Managers should cautiously reflect on their motivations for investing in art, design and architecture. Useful motivations might include projecting a desired external image or decoration or expressing connection to a community. Investing in art, design and architecture independent of what the organization is trying to do strategically will create cosmetic solutions that lack any wider purpose.

Originality/value

Despite increased corporate interest in aesthetics, little research has been done to determine the effect on employees. The research shortage may be due to the challenge of understanding the meaning of the visible expressions. This paper is a contribution to strengthen the knowledge of the impact of workspace aesthetics on employees (the authors subsequently undertook five in-depth, semi-structured interviews with four accessible corporate art buyers at Storebrand (insurance and banking corporation), Telenor (mobile operator), Hydro (aluminium company), Nordic Choice Hotels and one curator).

Details

EuroMed Journal of Business, vol. 10 no. 2
Type: Research Article
ISSN: 1450-2194

Keywords

To view the access options for this content please click here
Article
Publication date: 1 September 2007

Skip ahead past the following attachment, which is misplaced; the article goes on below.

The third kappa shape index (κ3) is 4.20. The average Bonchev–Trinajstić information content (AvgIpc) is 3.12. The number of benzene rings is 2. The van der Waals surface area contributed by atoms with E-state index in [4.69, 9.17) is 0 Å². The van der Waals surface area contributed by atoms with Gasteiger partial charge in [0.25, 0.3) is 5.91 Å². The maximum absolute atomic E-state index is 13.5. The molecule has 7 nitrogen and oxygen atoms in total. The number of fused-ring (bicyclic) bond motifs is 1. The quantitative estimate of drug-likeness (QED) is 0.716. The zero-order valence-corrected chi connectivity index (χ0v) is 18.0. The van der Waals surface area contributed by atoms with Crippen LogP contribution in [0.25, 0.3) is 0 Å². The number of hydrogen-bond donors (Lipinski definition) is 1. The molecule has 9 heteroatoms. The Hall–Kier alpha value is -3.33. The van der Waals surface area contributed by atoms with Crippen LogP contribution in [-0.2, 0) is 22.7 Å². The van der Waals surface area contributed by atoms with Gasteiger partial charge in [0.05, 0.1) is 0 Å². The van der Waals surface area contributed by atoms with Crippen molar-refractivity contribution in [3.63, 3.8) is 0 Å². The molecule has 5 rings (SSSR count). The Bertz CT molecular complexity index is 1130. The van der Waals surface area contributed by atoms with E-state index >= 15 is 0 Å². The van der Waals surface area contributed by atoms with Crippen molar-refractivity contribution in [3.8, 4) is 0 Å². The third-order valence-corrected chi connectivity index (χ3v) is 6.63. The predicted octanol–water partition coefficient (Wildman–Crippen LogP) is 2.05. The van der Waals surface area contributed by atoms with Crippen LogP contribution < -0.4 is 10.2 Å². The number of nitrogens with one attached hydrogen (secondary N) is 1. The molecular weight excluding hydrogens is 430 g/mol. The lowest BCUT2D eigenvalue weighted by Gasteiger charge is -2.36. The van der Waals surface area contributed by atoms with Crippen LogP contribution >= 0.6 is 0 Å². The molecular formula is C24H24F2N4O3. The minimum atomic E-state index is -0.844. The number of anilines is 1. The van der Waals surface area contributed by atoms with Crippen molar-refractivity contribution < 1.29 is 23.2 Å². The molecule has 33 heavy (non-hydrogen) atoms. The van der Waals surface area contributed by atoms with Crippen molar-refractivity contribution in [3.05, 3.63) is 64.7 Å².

Rune Bjerke, Nicholas Ind and Donatella De Paoli

This paper sets out to explore the impact of aesthetics on employee satisfaction and motivation.

Downloads
8332

Abstract

Purpose

This paper sets out to explore the impact of aesthetics on employee satisfaction and motivation.

Design/methodology/approach

The paper is based on organisational aesthetics and organisational culture theory and interviews with employees at Norwegian telecommunications company Telenor – a significant investor in art, design and architecture.

Findings

There are potential connections between artifacts (as an expression of organisational culture) and employee satisfaction, identity, mood, creativity and motivation. Aesthetics seems to be particularly important to employees working with the business segment because of the face‐to‐face interaction between employees and customers. It appears that the “visual Telenor” influences employees' identification with the organisation.

Practical implications

When organisations invest in art, design and architecture, they need to be active in engaging employees with its meaning and relevance. If employees are not engaged, the aesthetic environment will not stimulate creativity or influence job satisfaction and motivation.